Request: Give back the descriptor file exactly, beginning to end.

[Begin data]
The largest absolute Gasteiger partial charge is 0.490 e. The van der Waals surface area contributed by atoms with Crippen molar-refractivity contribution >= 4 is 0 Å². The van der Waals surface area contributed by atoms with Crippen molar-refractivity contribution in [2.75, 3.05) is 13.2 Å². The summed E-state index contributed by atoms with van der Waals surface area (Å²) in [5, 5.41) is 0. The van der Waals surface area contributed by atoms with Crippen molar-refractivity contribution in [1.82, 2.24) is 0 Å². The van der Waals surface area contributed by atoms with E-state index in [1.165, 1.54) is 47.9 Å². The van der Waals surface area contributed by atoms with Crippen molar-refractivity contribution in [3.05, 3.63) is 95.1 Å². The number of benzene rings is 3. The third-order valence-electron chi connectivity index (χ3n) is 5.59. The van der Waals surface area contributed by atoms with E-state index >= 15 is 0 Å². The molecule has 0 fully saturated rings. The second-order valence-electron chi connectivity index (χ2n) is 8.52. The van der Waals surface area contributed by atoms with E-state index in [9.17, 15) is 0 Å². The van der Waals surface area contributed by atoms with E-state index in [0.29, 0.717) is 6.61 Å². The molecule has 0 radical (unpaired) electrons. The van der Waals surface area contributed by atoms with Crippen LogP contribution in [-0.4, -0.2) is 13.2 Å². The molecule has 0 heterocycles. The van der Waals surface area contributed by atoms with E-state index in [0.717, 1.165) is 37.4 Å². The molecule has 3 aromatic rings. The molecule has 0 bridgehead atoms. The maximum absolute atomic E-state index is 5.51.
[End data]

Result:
The largest absolute Gasteiger partial charge is 0.490 e. The van der Waals surface area contributed by atoms with Crippen molar-refractivity contribution >= 4 is 0 Å². The van der Waals surface area contributed by atoms with Crippen molar-refractivity contribution in [2.75, 3.05) is 13.2 Å². The summed E-state index contributed by atoms with van der Waals surface area (Å²) in [5, 5.41) is 0. The van der Waals surface area contributed by atoms with Crippen molar-refractivity contribution in [1.82, 2.24) is 0 Å². The van der Waals surface area contributed by atoms with E-state index in [1.165, 1.54) is 47.9 Å². The van der Waals surface area contributed by atoms with Crippen molar-refractivity contribution in [3.05, 3.63) is 95.1 Å². The number of benzene rings is 3. The third-order valence-electron chi connectivity index (χ3n) is 5.59. The van der Waals surface area contributed by atoms with E-state index >= 15 is 0 Å². The molecule has 0 fully saturated rings. The second-order valence-electron chi connectivity index (χ2n) is 8.52. The van der Waals surface area contributed by atoms with E-state index in [9.17, 15) is 0 Å². The van der Waals surface area contributed by atoms with E-state index in [0.29, 0.717) is 6.61 Å². The molecule has 0 radical (unpaired) electrons. The van der Waals surface area contributed by atoms with Crippen LogP contribution in [-0.4, -0.2) is 13.2 Å². The molecule has 0 heterocycles. The van der Waals surface area contributed by atoms with E-state index in [0.717, 1.165) is 37.4 Å². The molecule has 3 aromatic rings. The molecule has 0 bridgehead atoms. The maximum absolute atomic E-state index is 5.51.